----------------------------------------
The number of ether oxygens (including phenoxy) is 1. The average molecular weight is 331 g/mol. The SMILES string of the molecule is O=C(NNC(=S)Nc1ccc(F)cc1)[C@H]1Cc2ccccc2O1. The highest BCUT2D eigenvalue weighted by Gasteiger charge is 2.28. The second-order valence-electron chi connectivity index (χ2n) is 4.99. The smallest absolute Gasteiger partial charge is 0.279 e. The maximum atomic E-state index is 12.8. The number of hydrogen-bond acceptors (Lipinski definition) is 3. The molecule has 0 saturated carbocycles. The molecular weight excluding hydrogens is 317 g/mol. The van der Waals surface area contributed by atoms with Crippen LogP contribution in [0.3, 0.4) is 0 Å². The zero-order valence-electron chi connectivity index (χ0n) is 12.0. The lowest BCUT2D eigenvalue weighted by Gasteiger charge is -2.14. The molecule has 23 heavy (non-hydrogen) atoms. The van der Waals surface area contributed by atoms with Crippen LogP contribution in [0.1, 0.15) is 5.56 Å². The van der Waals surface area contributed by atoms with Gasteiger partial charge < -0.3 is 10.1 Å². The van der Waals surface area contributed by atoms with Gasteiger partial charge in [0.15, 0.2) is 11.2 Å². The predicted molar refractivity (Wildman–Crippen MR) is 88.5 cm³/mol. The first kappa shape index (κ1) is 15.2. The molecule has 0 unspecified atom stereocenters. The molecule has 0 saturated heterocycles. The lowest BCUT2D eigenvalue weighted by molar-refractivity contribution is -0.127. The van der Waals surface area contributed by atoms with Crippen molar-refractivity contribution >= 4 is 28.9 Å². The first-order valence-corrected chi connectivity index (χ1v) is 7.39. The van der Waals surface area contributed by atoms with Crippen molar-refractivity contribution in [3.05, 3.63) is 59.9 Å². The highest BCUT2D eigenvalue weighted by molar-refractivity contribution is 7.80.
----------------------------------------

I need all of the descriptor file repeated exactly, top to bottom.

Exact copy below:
The number of ether oxygens (including phenoxy) is 1. The average molecular weight is 331 g/mol. The SMILES string of the molecule is O=C(NNC(=S)Nc1ccc(F)cc1)[C@H]1Cc2ccccc2O1. The highest BCUT2D eigenvalue weighted by Gasteiger charge is 2.28. The second-order valence-electron chi connectivity index (χ2n) is 4.99. The smallest absolute Gasteiger partial charge is 0.279 e. The maximum atomic E-state index is 12.8. The number of hydrogen-bond acceptors (Lipinski definition) is 3. The molecule has 0 saturated carbocycles. The molecular weight excluding hydrogens is 317 g/mol. The van der Waals surface area contributed by atoms with Crippen LogP contribution in [0.3, 0.4) is 0 Å². The zero-order valence-electron chi connectivity index (χ0n) is 12.0. The lowest BCUT2D eigenvalue weighted by Gasteiger charge is -2.14. The molecule has 23 heavy (non-hydrogen) atoms. The van der Waals surface area contributed by atoms with Crippen LogP contribution in [0.1, 0.15) is 5.56 Å². The van der Waals surface area contributed by atoms with Gasteiger partial charge < -0.3 is 10.1 Å². The van der Waals surface area contributed by atoms with Gasteiger partial charge in [0.15, 0.2) is 11.2 Å². The predicted molar refractivity (Wildman–Crippen MR) is 88.5 cm³/mol. The first kappa shape index (κ1) is 15.2. The molecule has 0 unspecified atom stereocenters. The molecule has 0 saturated heterocycles. The lowest BCUT2D eigenvalue weighted by molar-refractivity contribution is -0.127. The van der Waals surface area contributed by atoms with Crippen molar-refractivity contribution >= 4 is 28.9 Å². The first-order valence-corrected chi connectivity index (χ1v) is 7.39. The van der Waals surface area contributed by atoms with Crippen molar-refractivity contribution in [3.05, 3.63) is 59.9 Å². The highest BCUT2D eigenvalue weighted by molar-refractivity contribution is 7.80.